Skip to main content
Yes you Cannes: four weeks to filmmaker

Yes you Cannes: four weeks to filmmaker

The credits have rolled at this year’s Cannes Film Festival, with Swedish film The Square winning the Palme d’Or. The Short Film Palme D’Or went to Chinese film A Gentle Night and the top production from a film school student was Paul Is Here by Valentina Maurel from INSAS, Belgium.

The latter prize shows that film students can make a mark on events as prestigious as Cannes while they are still at film school. Good filmmaking is good filmmaking, whatever the director’s background, credentials and budget.  

So where does one start out on the path to becoming a filmmaker? Of course there are long-format courses of a year or more, fully-fledged degree programmes and master’s degrees. But what about something shorter to give you a taste, and, crucially, find out whether you have talent for it and a love of it? A course that drops you into the reality of filmmaking, but with an escape route if it turns out not to be your thing? Such courses would also be a great opportunity to develop practical skills for those who have already made up their minds that they want to make movies, and just need to find out how.

How about such a course based at the oldest continuously working film production studios in the world? The Met Film School at the famous Ealing Studios in West London runs a course called Four-Week Filmmaking which offers an ideal place to turn passion into practice. It is a career-focused, practical learning experience running full-time from Monday to Friday for a month, with the objective of producing a short film in collaboration with other students in the class.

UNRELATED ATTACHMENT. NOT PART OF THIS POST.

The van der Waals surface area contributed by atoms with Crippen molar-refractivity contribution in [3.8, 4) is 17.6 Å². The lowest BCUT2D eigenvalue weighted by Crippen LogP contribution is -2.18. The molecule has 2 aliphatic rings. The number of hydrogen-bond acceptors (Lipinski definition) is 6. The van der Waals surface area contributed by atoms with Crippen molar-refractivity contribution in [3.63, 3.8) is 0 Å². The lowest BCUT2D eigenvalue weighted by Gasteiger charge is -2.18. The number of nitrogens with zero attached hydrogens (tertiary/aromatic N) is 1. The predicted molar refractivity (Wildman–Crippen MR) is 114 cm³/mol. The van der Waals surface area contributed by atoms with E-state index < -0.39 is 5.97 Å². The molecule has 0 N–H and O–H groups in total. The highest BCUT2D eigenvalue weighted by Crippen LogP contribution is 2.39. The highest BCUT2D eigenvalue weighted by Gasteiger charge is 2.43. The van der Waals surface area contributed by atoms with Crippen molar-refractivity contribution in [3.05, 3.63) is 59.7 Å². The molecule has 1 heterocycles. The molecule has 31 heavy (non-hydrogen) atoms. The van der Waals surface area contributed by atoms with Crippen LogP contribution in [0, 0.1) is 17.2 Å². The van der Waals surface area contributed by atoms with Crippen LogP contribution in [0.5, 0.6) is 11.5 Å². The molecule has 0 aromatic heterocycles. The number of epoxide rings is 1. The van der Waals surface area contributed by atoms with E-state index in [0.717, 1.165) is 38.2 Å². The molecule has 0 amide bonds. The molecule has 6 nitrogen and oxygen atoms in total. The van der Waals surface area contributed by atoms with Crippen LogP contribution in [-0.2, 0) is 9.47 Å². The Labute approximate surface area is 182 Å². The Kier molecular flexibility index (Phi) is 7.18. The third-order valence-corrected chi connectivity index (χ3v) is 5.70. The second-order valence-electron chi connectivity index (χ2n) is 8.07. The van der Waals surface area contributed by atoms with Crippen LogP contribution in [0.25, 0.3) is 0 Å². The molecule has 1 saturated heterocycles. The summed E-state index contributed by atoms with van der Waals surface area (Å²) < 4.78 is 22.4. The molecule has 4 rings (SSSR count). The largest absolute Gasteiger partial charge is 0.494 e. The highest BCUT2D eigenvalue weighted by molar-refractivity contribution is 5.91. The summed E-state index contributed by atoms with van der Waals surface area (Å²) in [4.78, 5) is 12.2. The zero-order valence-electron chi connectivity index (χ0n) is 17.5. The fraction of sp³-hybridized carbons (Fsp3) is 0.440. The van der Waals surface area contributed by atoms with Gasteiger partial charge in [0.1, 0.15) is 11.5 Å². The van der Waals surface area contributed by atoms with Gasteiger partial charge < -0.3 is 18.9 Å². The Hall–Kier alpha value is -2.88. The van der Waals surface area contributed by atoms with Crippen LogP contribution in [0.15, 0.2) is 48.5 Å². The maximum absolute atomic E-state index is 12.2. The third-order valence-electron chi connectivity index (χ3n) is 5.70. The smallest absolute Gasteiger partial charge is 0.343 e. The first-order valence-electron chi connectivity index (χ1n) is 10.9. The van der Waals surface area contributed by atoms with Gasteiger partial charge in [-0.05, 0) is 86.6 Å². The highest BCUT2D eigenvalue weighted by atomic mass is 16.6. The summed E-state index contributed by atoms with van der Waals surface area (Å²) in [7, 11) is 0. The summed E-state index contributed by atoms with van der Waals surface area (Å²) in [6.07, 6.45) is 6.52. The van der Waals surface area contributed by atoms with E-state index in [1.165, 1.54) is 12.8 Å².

The course is suitable for complete beginners and contains input from leading film industry professionals. Maybe the most useful aspect for career progression is gaining practical experience of how the various personnel work together: director, screenwriter, camera operator, actors, and other roles. It’s fundamental to have experience with the industry-standard division of labour within the film world. Students can also use this experience to decide which role would suit them best.

The course covers storytelling through film, interpreting a script, creating a storyboard, operating a camera, editing footage using Adobe Premiere Pro, managing a crew and directing actors. 2017 courses start on July 3, August 7 and October 23.